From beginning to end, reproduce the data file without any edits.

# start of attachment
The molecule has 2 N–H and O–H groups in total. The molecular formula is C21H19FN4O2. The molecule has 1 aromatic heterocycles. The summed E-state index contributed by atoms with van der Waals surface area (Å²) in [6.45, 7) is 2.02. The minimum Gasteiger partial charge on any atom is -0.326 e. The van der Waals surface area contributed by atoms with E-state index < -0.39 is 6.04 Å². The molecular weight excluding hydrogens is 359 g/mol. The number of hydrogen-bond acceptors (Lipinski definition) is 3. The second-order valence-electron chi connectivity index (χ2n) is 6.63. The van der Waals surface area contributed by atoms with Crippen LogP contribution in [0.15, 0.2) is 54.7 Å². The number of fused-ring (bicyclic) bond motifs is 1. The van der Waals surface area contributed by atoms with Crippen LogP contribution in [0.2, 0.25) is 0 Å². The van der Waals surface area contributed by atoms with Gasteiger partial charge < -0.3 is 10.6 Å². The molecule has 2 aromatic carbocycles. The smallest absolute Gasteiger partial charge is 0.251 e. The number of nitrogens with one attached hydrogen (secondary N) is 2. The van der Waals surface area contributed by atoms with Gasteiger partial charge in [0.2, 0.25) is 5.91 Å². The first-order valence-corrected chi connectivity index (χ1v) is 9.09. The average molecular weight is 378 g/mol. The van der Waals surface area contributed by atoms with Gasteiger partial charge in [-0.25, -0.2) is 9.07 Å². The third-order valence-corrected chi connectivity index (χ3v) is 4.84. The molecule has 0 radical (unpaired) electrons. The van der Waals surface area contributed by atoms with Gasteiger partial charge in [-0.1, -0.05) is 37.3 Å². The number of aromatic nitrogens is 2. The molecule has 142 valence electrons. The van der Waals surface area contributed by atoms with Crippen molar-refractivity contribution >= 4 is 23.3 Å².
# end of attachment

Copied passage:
The molecule has 2 N–H and O–H groups in total. The molecular formula is C21H19FN4O2. The molecule has 1 aromatic heterocycles. The summed E-state index contributed by atoms with van der Waals surface area (Å²) in [6.45, 7) is 2.02. The minimum Gasteiger partial charge on any atom is -0.326 e. The van der Waals surface area contributed by atoms with E-state index < -0.39 is 6.04 Å². The molecular weight excluding hydrogens is 359 g/mol. The number of hydrogen-bond acceptors (Lipinski definition) is 3. The second-order valence-electron chi connectivity index (χ2n) is 6.63. The van der Waals surface area contributed by atoms with Crippen LogP contribution in [0.15, 0.2) is 54.7 Å². The number of fused-ring (bicyclic) bond motifs is 1. The van der Waals surface area contributed by atoms with Crippen LogP contribution in [0.2, 0.25) is 0 Å². The van der Waals surface area contributed by atoms with Gasteiger partial charge < -0.3 is 10.6 Å². The molecule has 2 aromatic carbocycles. The smallest absolute Gasteiger partial charge is 0.251 e. The number of nitrogens with one attached hydrogen (secondary N) is 2. The van der Waals surface area contributed by atoms with Gasteiger partial charge in [0.2, 0.25) is 5.91 Å². The first-order valence-corrected chi connectivity index (χ1v) is 9.09. The average molecular weight is 378 g/mol. The van der Waals surface area contributed by atoms with Gasteiger partial charge in [-0.25, -0.2) is 9.07 Å². The third-order valence-corrected chi connectivity index (χ3v) is 4.84. The molecule has 0 radical (unpaired) electrons. The van der Waals surface area contributed by atoms with Gasteiger partial charge in [-0.1, -0.05) is 37.3 Å². The number of aromatic nitrogens is 2. The molecule has 142 valence electrons. The van der Waals surface area contributed by atoms with Crippen molar-refractivity contribution >= 4 is 23.3 Å².